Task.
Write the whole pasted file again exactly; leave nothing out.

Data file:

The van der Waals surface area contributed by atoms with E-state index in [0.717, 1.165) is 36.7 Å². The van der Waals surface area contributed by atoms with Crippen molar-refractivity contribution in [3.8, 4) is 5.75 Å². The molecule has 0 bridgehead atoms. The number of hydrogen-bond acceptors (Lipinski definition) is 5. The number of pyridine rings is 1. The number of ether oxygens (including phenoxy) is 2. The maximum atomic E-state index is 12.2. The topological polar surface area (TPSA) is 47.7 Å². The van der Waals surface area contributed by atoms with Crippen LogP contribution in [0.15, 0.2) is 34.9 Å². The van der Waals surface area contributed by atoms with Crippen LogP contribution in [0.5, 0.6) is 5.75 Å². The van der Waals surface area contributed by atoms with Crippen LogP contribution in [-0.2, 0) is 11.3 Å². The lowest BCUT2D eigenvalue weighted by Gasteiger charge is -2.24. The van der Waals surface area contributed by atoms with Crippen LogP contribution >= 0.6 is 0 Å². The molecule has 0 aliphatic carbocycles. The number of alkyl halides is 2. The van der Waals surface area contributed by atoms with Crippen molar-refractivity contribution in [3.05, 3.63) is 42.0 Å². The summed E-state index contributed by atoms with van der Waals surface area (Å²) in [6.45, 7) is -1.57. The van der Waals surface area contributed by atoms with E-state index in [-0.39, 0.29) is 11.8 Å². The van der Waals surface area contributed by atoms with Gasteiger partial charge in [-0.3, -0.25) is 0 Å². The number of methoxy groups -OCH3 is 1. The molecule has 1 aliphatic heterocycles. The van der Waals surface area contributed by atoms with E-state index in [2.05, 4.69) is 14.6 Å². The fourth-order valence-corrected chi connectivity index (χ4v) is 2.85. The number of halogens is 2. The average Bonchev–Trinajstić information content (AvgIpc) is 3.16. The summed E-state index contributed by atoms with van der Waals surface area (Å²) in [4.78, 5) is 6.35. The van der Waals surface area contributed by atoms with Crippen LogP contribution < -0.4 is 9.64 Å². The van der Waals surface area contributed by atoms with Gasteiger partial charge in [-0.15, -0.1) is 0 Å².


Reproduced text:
The van der Waals surface area contributed by atoms with E-state index in [0.717, 1.165) is 36.7 Å². The van der Waals surface area contributed by atoms with Crippen molar-refractivity contribution in [3.8, 4) is 5.75 Å². The molecule has 0 bridgehead atoms. The number of hydrogen-bond acceptors (Lipinski definition) is 5. The number of pyridine rings is 1. The number of ether oxygens (including phenoxy) is 2. The maximum atomic E-state index is 12.2. The topological polar surface area (TPSA) is 47.7 Å². The van der Waals surface area contributed by atoms with Crippen LogP contribution in [0.15, 0.2) is 34.9 Å². The van der Waals surface area contributed by atoms with Crippen LogP contribution in [0.5, 0.6) is 5.75 Å². The van der Waals surface area contributed by atoms with Crippen LogP contribution in [-0.2, 0) is 11.3 Å². The lowest BCUT2D eigenvalue weighted by Gasteiger charge is -2.24. The van der Waals surface area contributed by atoms with Crippen LogP contribution >= 0.6 is 0 Å². The molecule has 0 aliphatic carbocycles. The number of alkyl halides is 2. The van der Waals surface area contributed by atoms with Crippen molar-refractivity contribution in [3.05, 3.63) is 42.0 Å². The summed E-state index contributed by atoms with van der Waals surface area (Å²) in [6.45, 7) is -1.57. The van der Waals surface area contributed by atoms with E-state index in [-0.39, 0.29) is 11.8 Å². The van der Waals surface area contributed by atoms with Gasteiger partial charge in [-0.3, -0.25) is 0 Å². The number of methoxy groups -OCH3 is 1. The molecule has 1 aliphatic heterocycles. The van der Waals surface area contributed by atoms with E-state index in [2.05, 4.69) is 14.6 Å². The fourth-order valence-corrected chi connectivity index (χ4v) is 2.85. The number of halogens is 2. The average Bonchev–Trinajstić information content (AvgIpc) is 3.16. The summed E-state index contributed by atoms with van der Waals surface area (Å²) in [4.78, 5) is 6.35. The van der Waals surface area contributed by atoms with Crippen LogP contribution < -0.4 is 9.64 Å². The van der Waals surface area contributed by atoms with Gasteiger partial charge in [-0.15, -0.1) is 0 Å².